True? Well, fair enough. I did my own calculations. I came up with 75 kg of carbon dioxide per kilogram of polyethylene burned. The value for natural gas is about 54 kg. That’s a 39% difference. However, the value for polyethylene matches crude oil and middle distillates almost exactly and is less than petroleum coke.
(Granted, this isn’t something I do every day. So my calculation for polyethylene might have erred somewhere.)
Back on March 25, I attended the Petrochemical Networking Meeting in Houston, put on by the Latin American focused chemical consulting groups Intellichem and Maxiquim. It attracts many of the Latin American executives that are in the state for the CMAI conference and NPRA.
I picked up a few bits of information from the presentations:
1) Otávio Carvalho, managing director of MaxiQuim, gave a talk on the Brazilian economy. He pointed out that since 2004, Brazilian unemployment dropped from about 13% down to about 6%. “In the future, it will be difficult to find people to work in your companies,” he said. In addition, 30 million people exited poverty and entered the middle class over the last five years.
Who would have thought a decade ago that Brazil would have made such a transition by now?
2) Javier Constante, commercial director of performance plastics in Latin America for Dow Chemical, spoke at the gathering. For the first couple of slides, I was worried that I would suffer through a run of the mill marketing oriented talk. I was wrong. It turned out that Javier is a very bright thinker on the very nature of technology. “Do we ever ask ourselves what is wrong with the computer that is sitting in front of you or the packaging that you are using? When you ask yourself these kinds of questions, then you can begin innovating.”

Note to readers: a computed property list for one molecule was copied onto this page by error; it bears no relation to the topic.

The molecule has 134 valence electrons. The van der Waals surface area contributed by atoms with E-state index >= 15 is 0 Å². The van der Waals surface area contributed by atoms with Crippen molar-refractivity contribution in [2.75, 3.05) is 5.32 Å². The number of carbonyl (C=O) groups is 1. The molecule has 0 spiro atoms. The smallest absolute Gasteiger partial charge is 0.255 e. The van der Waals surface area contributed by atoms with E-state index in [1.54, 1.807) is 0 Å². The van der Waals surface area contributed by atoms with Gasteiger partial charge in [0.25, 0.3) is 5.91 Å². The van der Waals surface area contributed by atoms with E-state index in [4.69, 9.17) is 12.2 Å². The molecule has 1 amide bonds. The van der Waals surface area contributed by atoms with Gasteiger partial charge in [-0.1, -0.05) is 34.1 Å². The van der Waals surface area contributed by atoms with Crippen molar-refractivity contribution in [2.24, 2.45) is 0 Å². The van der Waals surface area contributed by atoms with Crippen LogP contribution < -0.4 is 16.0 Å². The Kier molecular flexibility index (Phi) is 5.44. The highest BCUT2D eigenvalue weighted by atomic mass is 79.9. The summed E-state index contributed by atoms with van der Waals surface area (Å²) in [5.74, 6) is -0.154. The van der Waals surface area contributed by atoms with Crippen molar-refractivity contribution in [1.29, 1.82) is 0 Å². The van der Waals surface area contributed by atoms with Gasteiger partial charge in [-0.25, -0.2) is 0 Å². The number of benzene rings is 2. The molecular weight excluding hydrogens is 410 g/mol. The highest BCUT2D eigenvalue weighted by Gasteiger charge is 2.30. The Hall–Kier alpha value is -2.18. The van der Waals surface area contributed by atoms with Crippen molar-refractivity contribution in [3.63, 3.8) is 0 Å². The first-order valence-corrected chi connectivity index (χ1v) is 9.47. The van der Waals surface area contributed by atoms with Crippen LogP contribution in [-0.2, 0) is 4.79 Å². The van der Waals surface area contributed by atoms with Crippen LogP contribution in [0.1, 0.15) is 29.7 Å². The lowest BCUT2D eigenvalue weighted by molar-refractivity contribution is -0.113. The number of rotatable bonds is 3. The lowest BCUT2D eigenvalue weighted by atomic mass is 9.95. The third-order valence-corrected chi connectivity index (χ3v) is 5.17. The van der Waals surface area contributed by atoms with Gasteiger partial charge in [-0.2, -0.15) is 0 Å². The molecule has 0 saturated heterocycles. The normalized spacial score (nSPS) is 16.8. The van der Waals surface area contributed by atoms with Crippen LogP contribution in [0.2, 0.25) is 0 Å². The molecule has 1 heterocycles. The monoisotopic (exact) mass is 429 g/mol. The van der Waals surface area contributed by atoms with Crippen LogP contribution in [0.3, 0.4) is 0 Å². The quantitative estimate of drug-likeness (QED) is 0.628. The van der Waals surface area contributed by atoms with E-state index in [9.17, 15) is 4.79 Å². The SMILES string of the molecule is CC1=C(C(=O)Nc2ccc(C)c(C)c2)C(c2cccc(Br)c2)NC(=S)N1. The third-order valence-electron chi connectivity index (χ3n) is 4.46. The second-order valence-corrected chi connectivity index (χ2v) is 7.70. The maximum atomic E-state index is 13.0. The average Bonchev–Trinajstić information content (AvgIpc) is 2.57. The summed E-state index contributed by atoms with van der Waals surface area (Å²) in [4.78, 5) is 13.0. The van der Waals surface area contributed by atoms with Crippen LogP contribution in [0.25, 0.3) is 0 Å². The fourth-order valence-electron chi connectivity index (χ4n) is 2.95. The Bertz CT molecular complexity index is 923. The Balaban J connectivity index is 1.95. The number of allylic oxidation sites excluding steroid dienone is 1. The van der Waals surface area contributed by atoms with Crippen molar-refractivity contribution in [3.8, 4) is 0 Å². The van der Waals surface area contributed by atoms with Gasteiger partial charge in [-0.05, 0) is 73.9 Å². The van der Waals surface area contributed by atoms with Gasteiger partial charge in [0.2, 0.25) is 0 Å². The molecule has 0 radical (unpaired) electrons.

So True. Remember how normal life seemed in the 80s?
3) Constante also noted in the Q&A session that Dow was going to move forward with its plan to build a polyethylene plant in Brazil using ethylene derived from ethanol. The plant, he said, would have 350,000 metric tons per year of LLDPE capacity based on Dow’s solution process. It would start up in 2014. “In the coming weeks, we’ll have some kind of announcement,” he said. He also noted that Dow is in discussions with a new feedstock partner for the plant. (This project languished because its first partner—Crystalsev—dropped out.)